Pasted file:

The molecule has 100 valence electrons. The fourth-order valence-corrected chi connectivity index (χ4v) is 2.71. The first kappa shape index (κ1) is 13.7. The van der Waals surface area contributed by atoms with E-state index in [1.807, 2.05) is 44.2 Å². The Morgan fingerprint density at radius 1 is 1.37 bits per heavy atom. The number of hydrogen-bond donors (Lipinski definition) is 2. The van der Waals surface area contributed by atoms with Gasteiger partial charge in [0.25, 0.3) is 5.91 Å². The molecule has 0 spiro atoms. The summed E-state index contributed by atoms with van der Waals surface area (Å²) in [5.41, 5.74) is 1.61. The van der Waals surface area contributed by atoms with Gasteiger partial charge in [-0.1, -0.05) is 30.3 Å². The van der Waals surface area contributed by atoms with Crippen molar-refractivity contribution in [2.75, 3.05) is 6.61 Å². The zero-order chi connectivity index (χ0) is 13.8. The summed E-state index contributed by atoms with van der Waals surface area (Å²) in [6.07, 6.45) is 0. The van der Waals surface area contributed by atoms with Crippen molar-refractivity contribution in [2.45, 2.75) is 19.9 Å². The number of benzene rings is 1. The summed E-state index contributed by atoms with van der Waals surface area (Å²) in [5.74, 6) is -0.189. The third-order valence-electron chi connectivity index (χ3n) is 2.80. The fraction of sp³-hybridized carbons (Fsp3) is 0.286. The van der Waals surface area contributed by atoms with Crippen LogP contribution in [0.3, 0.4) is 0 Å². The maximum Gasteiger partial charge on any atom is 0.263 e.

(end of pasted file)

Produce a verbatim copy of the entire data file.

The molecule has 100 valence electrons. The fourth-order valence-corrected chi connectivity index (χ4v) is 2.71. The first kappa shape index (κ1) is 13.7. The van der Waals surface area contributed by atoms with E-state index in [1.807, 2.05) is 44.2 Å². The Morgan fingerprint density at radius 1 is 1.37 bits per heavy atom. The number of hydrogen-bond donors (Lipinski definition) is 2. The van der Waals surface area contributed by atoms with Gasteiger partial charge in [0.25, 0.3) is 5.91 Å². The molecule has 0 spiro atoms. The summed E-state index contributed by atoms with van der Waals surface area (Å²) in [5.41, 5.74) is 1.61. The van der Waals surface area contributed by atoms with Gasteiger partial charge in [-0.1, -0.05) is 30.3 Å². The van der Waals surface area contributed by atoms with Crippen molar-refractivity contribution in [2.75, 3.05) is 6.61 Å². The zero-order chi connectivity index (χ0) is 13.8. The summed E-state index contributed by atoms with van der Waals surface area (Å²) in [6.07, 6.45) is 0. The van der Waals surface area contributed by atoms with Crippen molar-refractivity contribution in [2.45, 2.75) is 19.9 Å². The number of benzene rings is 1. The summed E-state index contributed by atoms with van der Waals surface area (Å²) in [5.74, 6) is -0.189. The third-order valence-electron chi connectivity index (χ3n) is 2.80. The fraction of sp³-hybridized carbons (Fsp3) is 0.286. The van der Waals surface area contributed by atoms with Crippen LogP contribution in [0.3, 0.4) is 0 Å². The maximum Gasteiger partial charge on any atom is 0.263 e.